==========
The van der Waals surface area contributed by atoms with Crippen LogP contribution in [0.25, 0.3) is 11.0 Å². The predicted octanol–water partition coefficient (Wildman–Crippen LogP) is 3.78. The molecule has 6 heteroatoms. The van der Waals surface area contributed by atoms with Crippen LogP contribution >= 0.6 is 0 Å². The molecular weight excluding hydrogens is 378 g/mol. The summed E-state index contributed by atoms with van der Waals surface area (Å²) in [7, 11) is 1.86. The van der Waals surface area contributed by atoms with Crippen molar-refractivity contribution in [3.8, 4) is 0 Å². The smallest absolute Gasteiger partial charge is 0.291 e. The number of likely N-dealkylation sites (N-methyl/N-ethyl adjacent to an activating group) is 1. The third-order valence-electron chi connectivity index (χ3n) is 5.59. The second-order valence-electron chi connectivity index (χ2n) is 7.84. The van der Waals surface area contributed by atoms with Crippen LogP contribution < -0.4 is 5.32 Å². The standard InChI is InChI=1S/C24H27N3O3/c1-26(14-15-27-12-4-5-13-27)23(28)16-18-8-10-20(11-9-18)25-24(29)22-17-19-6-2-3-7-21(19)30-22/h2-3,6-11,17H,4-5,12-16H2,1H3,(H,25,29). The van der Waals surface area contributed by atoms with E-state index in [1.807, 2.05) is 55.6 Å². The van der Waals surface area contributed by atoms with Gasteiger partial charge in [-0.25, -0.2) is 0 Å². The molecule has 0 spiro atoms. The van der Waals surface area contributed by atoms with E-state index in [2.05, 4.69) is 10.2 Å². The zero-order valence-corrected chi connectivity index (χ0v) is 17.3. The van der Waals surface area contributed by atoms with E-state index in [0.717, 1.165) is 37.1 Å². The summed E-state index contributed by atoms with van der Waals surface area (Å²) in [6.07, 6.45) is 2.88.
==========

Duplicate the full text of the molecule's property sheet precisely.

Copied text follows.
The van der Waals surface area contributed by atoms with Crippen LogP contribution in [0.25, 0.3) is 11.0 Å². The predicted octanol–water partition coefficient (Wildman–Crippen LogP) is 3.78. The molecule has 6 heteroatoms. The van der Waals surface area contributed by atoms with Crippen LogP contribution >= 0.6 is 0 Å². The molecular weight excluding hydrogens is 378 g/mol. The summed E-state index contributed by atoms with van der Waals surface area (Å²) in [7, 11) is 1.86. The van der Waals surface area contributed by atoms with Crippen molar-refractivity contribution in [3.8, 4) is 0 Å². The smallest absolute Gasteiger partial charge is 0.291 e. The number of likely N-dealkylation sites (N-methyl/N-ethyl adjacent to an activating group) is 1. The third-order valence-electron chi connectivity index (χ3n) is 5.59. The second-order valence-electron chi connectivity index (χ2n) is 7.84. The van der Waals surface area contributed by atoms with Crippen LogP contribution < -0.4 is 5.32 Å². The standard InChI is InChI=1S/C24H27N3O3/c1-26(14-15-27-12-4-5-13-27)23(28)16-18-8-10-20(11-9-18)25-24(29)22-17-19-6-2-3-7-21(19)30-22/h2-3,6-11,17H,4-5,12-16H2,1H3,(H,25,29). The van der Waals surface area contributed by atoms with E-state index in [1.807, 2.05) is 55.6 Å². The van der Waals surface area contributed by atoms with Gasteiger partial charge in [-0.25, -0.2) is 0 Å². The molecule has 0 spiro atoms. The van der Waals surface area contributed by atoms with E-state index in [2.05, 4.69) is 10.2 Å². The zero-order valence-corrected chi connectivity index (χ0v) is 17.3. The van der Waals surface area contributed by atoms with E-state index in [0.717, 1.165) is 37.1 Å². The summed E-state index contributed by atoms with van der Waals surface area (Å²) in [6.07, 6.45) is 2.88.